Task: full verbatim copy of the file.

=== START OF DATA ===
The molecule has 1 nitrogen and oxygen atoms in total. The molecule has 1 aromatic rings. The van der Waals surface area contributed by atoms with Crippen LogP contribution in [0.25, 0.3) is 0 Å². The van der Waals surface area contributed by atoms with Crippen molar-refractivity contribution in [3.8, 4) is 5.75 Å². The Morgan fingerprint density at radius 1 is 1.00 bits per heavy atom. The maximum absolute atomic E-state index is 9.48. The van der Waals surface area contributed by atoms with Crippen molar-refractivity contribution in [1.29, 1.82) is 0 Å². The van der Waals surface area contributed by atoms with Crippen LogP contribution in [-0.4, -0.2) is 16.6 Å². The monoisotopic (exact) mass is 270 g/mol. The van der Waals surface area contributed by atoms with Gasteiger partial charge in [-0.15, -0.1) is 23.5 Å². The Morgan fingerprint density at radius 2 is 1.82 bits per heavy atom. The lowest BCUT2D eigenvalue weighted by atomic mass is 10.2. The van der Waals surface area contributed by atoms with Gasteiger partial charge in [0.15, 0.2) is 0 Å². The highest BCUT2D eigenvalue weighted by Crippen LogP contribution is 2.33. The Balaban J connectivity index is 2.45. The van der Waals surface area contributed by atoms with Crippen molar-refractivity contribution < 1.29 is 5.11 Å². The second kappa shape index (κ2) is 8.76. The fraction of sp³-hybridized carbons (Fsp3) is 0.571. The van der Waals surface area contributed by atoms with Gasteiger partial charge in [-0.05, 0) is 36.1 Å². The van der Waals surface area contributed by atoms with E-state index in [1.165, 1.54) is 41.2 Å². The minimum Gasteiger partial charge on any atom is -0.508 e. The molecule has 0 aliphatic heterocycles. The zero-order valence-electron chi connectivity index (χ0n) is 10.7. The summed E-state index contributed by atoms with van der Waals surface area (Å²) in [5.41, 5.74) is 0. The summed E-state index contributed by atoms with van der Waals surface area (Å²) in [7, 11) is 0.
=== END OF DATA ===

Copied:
The molecule has 1 nitrogen and oxygen atoms in total. The molecule has 1 aromatic rings. The van der Waals surface area contributed by atoms with Crippen LogP contribution in [0.25, 0.3) is 0 Å². The van der Waals surface area contributed by atoms with Crippen molar-refractivity contribution in [3.8, 4) is 5.75 Å². The Morgan fingerprint density at radius 1 is 1.00 bits per heavy atom. The maximum absolute atomic E-state index is 9.48. The van der Waals surface area contributed by atoms with Crippen molar-refractivity contribution in [1.29, 1.82) is 0 Å². The van der Waals surface area contributed by atoms with Crippen LogP contribution in [-0.4, -0.2) is 16.6 Å². The monoisotopic (exact) mass is 270 g/mol. The van der Waals surface area contributed by atoms with Gasteiger partial charge in [-0.15, -0.1) is 23.5 Å². The Morgan fingerprint density at radius 2 is 1.82 bits per heavy atom. The lowest BCUT2D eigenvalue weighted by atomic mass is 10.2. The van der Waals surface area contributed by atoms with Gasteiger partial charge in [0.15, 0.2) is 0 Å². The highest BCUT2D eigenvalue weighted by Crippen LogP contribution is 2.33. The Balaban J connectivity index is 2.45. The van der Waals surface area contributed by atoms with Crippen molar-refractivity contribution < 1.29 is 5.11 Å². The second kappa shape index (κ2) is 8.76. The fraction of sp³-hybridized carbons (Fsp3) is 0.571. The van der Waals surface area contributed by atoms with Gasteiger partial charge in [-0.05, 0) is 36.1 Å². The van der Waals surface area contributed by atoms with E-state index in [1.165, 1.54) is 41.2 Å². The minimum Gasteiger partial charge on any atom is -0.508 e. The molecule has 0 aliphatic heterocycles. The zero-order valence-electron chi connectivity index (χ0n) is 10.7. The summed E-state index contributed by atoms with van der Waals surface area (Å²) in [5.41, 5.74) is 0. The summed E-state index contributed by atoms with van der Waals surface area (Å²) in [7, 11) is 0.